Tuesday, March 31, 2009
A Guest Post By Mike Feagins
Hello fellow sharpeners! Today I had the privilege to go on my personal hajj to a place that nurtured many of us into our burgeoning careers – Wolff Industries in Spartanburg South Carolina. The purpose of my travel was to finally learn the essentials of sharpening clipper blades on my Extreme Kut clipper machine which had sat unused in my garage for well over a year. Though I had once received fine instruction from Bobby Huffman, I neglected to follow up his tutelage with practice and so once again I found myself in the position of young grasshopper seeking wisdom.
As I stood in the Seattle terminal at 5:30am, I prayed for a safe and direct journey to sharpening knowledge and fulfillment. Unfortunately this was not how it was to be written. My resolve was to be tested many times that day, and while I had prepared my mind for the challenge of a 3 hour time zone difference, my body and soul were not prepared for the hardships of missed connecting flights, baggage issues, and grossly overpriced airport alcohol. Through these conditions I struggled mightily to keep my faith, but finally, no less than 16 hours later my resolve was rewarded and I arrived at the $29.99 per night oasis called The Spartanburg Motel 6. The Sheets were thin and the bed springs worn, but I eagerly settled in for 6 hours of rest before pushing off to my final goal.
The morning wakeup call came much too early, but great expectations and a double latte propelled me to my destination. Sitting in the parking lot of Wolff industries, I reminisced on the innumerable white wheels and pink hones I’ve purchased and how those and so many other tools from Wolff continue to be indispensable and highly profitable. With one final yawn and a last chug of coffee, I passed through the front doors and into the lobby where I found the staff exceedingly cheerful for such an early hour. I felt much anticipation for the day of learning while I waited for my guru and good buddy Jim O. to appear and lead me down the path to clipper blade nirvana. It felt great to finally see Jim, and we wasted no time getting started.
The training room at Wolff Industries is clean and well lit and the machines are familiar. I was especially pleased to see the exact Extreme Kut machine which I own sitting at the ready. Additionally there were all flavors of TAS units, the Hira-To, and just about every other device that Wolff produces just waiting for someone (like me!) to take for a spin. However those would have to wait until later in the day since my primary objective was clipper blade sharpening. I told Jim that I had watched every video that I could get my hands on prior to coming in and could most likely ace a written test. But when it came to actually sharpening the blades, my hands just would not translate the knowledge in my head into the correct motor skills. We did many blades sets over and over testing them with Oster string, a rubbing block, and fur to track my progress. Gradually through the day I made big improvements in speed, technique, and most importantly quality - ultimately reaching a respectable level of acuity that will certainly improve with practice.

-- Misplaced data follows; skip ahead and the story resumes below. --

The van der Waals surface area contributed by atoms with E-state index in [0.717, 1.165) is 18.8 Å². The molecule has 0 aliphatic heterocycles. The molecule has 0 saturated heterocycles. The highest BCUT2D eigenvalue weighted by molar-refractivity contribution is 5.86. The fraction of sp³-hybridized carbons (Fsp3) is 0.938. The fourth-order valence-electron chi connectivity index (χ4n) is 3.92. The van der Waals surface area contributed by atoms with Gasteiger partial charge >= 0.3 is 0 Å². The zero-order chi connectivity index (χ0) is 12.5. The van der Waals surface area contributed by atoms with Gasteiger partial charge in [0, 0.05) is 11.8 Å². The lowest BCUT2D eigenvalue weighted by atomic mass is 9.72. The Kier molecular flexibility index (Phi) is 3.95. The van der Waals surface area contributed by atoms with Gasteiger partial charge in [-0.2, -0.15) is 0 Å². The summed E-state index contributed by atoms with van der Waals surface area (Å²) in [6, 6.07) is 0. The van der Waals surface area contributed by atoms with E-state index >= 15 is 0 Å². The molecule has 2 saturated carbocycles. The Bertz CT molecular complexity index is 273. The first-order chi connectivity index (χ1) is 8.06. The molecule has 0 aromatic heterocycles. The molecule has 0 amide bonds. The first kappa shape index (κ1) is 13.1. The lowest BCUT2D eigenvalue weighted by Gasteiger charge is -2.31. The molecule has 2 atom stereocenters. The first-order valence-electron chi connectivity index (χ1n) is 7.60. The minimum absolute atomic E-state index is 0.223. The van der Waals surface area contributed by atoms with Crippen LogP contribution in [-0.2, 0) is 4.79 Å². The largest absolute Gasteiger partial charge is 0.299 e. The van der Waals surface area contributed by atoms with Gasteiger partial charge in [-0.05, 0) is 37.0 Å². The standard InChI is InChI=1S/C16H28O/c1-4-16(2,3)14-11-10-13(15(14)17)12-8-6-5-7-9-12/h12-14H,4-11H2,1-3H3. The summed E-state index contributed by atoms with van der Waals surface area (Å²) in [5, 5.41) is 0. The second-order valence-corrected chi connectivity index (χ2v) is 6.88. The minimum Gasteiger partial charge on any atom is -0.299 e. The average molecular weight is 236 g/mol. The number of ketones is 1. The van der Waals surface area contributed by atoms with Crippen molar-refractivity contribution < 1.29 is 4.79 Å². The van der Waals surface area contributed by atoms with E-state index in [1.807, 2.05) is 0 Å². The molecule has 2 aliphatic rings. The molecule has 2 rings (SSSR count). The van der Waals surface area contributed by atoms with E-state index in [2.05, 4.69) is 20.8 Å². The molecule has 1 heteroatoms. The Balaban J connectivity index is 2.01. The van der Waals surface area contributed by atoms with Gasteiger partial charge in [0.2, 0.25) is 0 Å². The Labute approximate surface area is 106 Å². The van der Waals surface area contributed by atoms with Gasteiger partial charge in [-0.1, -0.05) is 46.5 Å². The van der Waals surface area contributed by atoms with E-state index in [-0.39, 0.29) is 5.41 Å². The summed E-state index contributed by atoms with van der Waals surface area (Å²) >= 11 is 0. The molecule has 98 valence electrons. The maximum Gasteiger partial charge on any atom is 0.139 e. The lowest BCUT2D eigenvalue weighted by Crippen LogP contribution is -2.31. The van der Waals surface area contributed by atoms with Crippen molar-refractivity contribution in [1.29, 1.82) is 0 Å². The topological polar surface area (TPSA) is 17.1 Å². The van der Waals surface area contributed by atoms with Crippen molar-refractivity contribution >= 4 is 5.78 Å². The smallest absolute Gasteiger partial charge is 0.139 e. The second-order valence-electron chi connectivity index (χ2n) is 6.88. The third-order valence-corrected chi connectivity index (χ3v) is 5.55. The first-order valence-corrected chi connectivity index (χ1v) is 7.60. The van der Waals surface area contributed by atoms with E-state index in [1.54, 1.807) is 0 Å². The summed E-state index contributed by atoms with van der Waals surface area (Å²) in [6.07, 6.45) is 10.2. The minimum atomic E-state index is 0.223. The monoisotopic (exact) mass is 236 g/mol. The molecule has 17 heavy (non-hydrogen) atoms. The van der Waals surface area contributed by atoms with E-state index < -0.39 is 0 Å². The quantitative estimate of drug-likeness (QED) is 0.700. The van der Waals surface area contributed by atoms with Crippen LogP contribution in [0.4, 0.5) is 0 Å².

Fellow sharpeners, going to see Jim was a great investment. I have had many teachers in my quest for sharpening perfection, and I give Jim my highest possible rating. Most appreciated was his teaching style which hit just the right notes of critique and latitude. There were times he sat in the background and allowed me to think my way though a problem, and other times that he literally guided my hands. In just 8 hours I feel as if I was transformed from a rube to someone that, with a little more self study, can be the standard bearer for quality sharpening in this locale. I’m proud to call him my friend and was honored to meet his children and exceedingly lovely wife, who luckily for Jim must suffer from poor eyesight and certainly nothing else. I offer my sincere thanks to Jim and Wolff Industries.